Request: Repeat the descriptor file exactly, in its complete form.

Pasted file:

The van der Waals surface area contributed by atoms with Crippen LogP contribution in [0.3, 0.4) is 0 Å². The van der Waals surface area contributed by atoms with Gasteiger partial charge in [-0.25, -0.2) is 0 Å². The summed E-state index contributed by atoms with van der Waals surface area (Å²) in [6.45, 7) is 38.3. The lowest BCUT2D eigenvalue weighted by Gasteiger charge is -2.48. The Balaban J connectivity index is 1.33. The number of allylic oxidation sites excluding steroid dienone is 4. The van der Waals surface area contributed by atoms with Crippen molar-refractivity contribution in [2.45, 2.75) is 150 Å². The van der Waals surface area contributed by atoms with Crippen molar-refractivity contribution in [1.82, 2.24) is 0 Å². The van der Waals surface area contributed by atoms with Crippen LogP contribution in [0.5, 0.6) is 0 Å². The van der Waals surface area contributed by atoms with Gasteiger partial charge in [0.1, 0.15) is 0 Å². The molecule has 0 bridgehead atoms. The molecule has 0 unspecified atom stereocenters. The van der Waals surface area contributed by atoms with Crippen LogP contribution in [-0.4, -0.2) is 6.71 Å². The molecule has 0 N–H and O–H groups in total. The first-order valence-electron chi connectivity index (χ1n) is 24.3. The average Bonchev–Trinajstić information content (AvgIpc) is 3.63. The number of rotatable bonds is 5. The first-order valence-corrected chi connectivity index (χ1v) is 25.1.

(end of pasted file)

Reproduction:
The van der Waals surface area contributed by atoms with Crippen LogP contribution in [0.3, 0.4) is 0 Å². The van der Waals surface area contributed by atoms with Gasteiger partial charge in [-0.25, -0.2) is 0 Å². The summed E-state index contributed by atoms with van der Waals surface area (Å²) in [6.45, 7) is 38.3. The lowest BCUT2D eigenvalue weighted by Gasteiger charge is -2.48. The Balaban J connectivity index is 1.33. The number of allylic oxidation sites excluding steroid dienone is 4. The van der Waals surface area contributed by atoms with Crippen molar-refractivity contribution in [2.45, 2.75) is 150 Å². The van der Waals surface area contributed by atoms with Crippen molar-refractivity contribution in [1.82, 2.24) is 0 Å². The van der Waals surface area contributed by atoms with Crippen LogP contribution in [0.5, 0.6) is 0 Å². The van der Waals surface area contributed by atoms with Gasteiger partial charge in [0.1, 0.15) is 0 Å². The molecule has 0 bridgehead atoms. The molecule has 0 unspecified atom stereocenters. The van der Waals surface area contributed by atoms with Crippen LogP contribution in [-0.4, -0.2) is 6.71 Å². The molecule has 0 N–H and O–H groups in total. The first-order valence-electron chi connectivity index (χ1n) is 24.3. The average Bonchev–Trinajstić information content (AvgIpc) is 3.63. The number of rotatable bonds is 5. The first-order valence-corrected chi connectivity index (χ1v) is 25.1.